No, I don't mean we should forgo the First Amendment and rid the world of information the media provides. What I do mean, however, is that we should eliminate it as a cog in the wheel of college football determinations. With the NFL, it doesn't matter who Collinsworth picks to win the NFC South, NFC, or the Superbowl. It is determined on the field. Not so much in college football. Before the pigskin is launched into the air for the season's opening kickoff, many teams have already received a sealed fate from the media. While some teams are able to claw their way into the BCS rankings, despite minimal preseason rankings, it is clear that the top spots must be within reach from the beginning. Now, part of me should be glad for this. My beloved LSU Tigers are near the top of most polls. So, this should bode well for my season as long as we take care of business on the field. The common sense in me, however, screams otherwise. We should remove this bias as a part of the game. Sure, we have taken a mighty step by eliminating the AP poll as a determining factor, but there's more that needs to be done. I am willing to accept a BCS poll that statistically determines the winner. I also realize we cannot go by win/loss records alone. But, to know that the media is run by money gained from their own televised games, reeks of impropriety. It is in their vested interest to hype Notre Dame every year, despite the obvious lack of success the conscious world expects. I wonder how they will manage to get the struggling Irish into a bowl this year.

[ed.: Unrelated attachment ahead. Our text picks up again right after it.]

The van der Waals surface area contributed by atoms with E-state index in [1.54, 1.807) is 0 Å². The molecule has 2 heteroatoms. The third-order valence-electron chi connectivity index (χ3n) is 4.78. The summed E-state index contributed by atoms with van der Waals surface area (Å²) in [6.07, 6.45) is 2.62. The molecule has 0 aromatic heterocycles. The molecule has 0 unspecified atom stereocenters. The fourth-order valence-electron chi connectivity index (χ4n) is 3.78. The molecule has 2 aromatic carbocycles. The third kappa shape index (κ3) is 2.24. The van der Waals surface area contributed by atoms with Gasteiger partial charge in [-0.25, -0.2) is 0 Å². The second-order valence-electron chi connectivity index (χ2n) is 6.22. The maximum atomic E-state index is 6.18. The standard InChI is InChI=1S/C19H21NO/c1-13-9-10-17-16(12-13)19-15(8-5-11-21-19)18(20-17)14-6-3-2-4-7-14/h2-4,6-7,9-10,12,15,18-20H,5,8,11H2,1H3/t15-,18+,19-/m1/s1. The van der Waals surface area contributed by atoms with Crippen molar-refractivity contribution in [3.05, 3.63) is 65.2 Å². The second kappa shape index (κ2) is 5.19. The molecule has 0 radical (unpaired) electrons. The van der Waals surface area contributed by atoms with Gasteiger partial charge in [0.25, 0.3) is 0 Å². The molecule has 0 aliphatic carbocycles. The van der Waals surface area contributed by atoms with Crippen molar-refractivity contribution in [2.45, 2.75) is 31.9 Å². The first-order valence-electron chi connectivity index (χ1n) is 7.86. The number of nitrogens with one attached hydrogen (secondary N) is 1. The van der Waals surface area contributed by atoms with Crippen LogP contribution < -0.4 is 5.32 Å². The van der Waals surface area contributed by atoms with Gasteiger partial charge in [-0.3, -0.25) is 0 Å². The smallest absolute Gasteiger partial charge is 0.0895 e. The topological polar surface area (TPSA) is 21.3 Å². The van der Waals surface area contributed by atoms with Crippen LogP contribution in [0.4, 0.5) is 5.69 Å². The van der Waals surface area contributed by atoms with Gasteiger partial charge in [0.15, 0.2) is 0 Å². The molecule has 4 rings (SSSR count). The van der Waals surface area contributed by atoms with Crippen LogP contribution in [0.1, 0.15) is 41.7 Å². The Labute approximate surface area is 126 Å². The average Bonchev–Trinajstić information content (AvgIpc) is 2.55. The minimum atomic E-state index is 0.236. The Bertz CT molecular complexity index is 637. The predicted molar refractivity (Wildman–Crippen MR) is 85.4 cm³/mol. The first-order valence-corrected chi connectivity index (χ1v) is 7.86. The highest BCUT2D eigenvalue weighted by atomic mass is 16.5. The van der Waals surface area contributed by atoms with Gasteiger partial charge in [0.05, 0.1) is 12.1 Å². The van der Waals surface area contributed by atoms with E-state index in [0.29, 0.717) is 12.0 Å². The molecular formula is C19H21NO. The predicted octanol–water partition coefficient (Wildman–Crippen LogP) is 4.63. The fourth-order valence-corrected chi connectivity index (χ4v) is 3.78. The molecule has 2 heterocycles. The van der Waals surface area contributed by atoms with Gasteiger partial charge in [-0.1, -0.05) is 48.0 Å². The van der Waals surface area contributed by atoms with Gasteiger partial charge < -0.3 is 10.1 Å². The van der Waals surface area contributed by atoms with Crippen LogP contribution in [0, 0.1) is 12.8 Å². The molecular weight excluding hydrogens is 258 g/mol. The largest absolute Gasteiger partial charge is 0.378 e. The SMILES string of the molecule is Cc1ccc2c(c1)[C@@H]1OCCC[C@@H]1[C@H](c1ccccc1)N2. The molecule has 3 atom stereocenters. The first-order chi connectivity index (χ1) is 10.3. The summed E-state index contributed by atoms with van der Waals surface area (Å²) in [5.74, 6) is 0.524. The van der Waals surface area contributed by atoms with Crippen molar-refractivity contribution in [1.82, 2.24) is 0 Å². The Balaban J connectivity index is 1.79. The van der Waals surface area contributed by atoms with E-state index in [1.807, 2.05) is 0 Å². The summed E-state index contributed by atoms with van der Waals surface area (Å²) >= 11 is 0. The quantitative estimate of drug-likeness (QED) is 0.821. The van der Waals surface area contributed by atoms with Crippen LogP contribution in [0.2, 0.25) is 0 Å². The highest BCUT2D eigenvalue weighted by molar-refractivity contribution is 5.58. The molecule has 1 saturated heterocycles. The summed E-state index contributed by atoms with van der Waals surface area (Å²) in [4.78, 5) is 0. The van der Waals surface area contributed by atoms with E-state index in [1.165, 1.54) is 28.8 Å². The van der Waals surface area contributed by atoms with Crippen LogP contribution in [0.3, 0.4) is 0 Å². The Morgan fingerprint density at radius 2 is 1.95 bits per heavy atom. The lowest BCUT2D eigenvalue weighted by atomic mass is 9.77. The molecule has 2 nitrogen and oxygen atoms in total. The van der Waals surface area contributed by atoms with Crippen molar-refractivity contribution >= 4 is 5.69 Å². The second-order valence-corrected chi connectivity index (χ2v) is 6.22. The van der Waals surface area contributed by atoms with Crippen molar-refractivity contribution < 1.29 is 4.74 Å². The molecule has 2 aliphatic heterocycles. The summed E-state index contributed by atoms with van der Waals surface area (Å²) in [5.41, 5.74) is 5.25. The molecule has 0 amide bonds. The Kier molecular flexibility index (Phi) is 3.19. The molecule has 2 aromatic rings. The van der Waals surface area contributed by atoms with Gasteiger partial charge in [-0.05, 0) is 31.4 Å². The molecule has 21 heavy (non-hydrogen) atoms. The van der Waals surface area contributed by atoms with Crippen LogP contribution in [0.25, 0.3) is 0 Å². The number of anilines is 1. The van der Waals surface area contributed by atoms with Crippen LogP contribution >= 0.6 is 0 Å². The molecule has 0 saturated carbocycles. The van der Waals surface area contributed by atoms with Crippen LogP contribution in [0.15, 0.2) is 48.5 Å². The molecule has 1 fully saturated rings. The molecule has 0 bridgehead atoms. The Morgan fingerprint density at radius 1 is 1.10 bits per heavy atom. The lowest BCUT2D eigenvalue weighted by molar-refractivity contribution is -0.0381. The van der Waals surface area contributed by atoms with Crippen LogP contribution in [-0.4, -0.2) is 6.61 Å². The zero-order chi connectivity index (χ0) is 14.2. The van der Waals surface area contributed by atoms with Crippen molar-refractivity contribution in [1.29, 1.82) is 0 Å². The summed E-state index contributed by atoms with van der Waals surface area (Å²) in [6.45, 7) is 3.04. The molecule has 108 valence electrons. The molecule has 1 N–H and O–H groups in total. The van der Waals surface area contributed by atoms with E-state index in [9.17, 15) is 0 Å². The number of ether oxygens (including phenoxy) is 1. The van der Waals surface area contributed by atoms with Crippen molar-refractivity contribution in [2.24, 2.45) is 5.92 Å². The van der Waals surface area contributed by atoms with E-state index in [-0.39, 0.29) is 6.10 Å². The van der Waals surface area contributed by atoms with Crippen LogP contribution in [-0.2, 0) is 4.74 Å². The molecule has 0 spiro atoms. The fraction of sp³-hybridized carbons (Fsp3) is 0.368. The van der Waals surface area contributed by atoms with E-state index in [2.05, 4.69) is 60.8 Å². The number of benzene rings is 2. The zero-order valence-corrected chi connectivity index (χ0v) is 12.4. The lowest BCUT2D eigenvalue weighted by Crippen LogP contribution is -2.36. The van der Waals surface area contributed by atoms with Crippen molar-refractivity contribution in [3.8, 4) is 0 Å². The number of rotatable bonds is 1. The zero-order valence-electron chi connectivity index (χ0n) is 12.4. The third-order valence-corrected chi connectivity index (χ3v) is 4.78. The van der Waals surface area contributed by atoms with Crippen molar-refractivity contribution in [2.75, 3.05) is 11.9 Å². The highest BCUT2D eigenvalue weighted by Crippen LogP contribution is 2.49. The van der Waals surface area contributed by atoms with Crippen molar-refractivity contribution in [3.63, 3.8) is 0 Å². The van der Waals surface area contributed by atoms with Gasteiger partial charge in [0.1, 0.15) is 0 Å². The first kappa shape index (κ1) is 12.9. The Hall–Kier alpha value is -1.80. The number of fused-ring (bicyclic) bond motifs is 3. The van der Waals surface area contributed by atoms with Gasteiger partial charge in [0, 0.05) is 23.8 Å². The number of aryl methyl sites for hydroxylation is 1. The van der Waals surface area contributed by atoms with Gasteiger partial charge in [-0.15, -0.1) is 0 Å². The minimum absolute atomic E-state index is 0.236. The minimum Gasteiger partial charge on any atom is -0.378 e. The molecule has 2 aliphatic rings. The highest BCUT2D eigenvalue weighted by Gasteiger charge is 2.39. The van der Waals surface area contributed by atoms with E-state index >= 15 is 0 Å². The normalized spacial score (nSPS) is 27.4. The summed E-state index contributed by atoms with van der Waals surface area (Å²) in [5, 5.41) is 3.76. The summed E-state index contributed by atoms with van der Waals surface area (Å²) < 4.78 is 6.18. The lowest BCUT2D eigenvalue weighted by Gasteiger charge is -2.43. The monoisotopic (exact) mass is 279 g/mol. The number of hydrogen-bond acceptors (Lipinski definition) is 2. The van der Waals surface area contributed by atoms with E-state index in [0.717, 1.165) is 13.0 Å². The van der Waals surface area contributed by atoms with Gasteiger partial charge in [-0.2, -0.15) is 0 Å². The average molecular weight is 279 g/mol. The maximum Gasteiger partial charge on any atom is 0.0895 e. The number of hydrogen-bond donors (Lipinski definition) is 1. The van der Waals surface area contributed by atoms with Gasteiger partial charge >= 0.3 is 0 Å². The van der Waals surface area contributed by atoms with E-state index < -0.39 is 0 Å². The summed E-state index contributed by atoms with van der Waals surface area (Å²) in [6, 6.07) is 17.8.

Well, it is easy to sit here and whine, but what is the solution? The answer is not simple. It means pulling apart the BCS formulas and eliminating any considerations given to media and even coach's polls (without going on another rant, I will justify this statement by reminding you all that every year Spurrier votes for Duke in the 25 spot). It also means we establish some consistency amongst the conferences. All conferences must play a championship. If USC wants to bow out of the NCAA because of this, that's fine with me.
Now the big change, we go to a playoff. I won't clog this post with the details, but if we can schedule 119 Div I-A schools across 11 or 12 games in about 14 weeks to include some Div I-AA schools, I am certain we can figure out about 8 schools playing over 6 weeks.
Regarless of the solution, there is no place for the media and its vested interest in college football.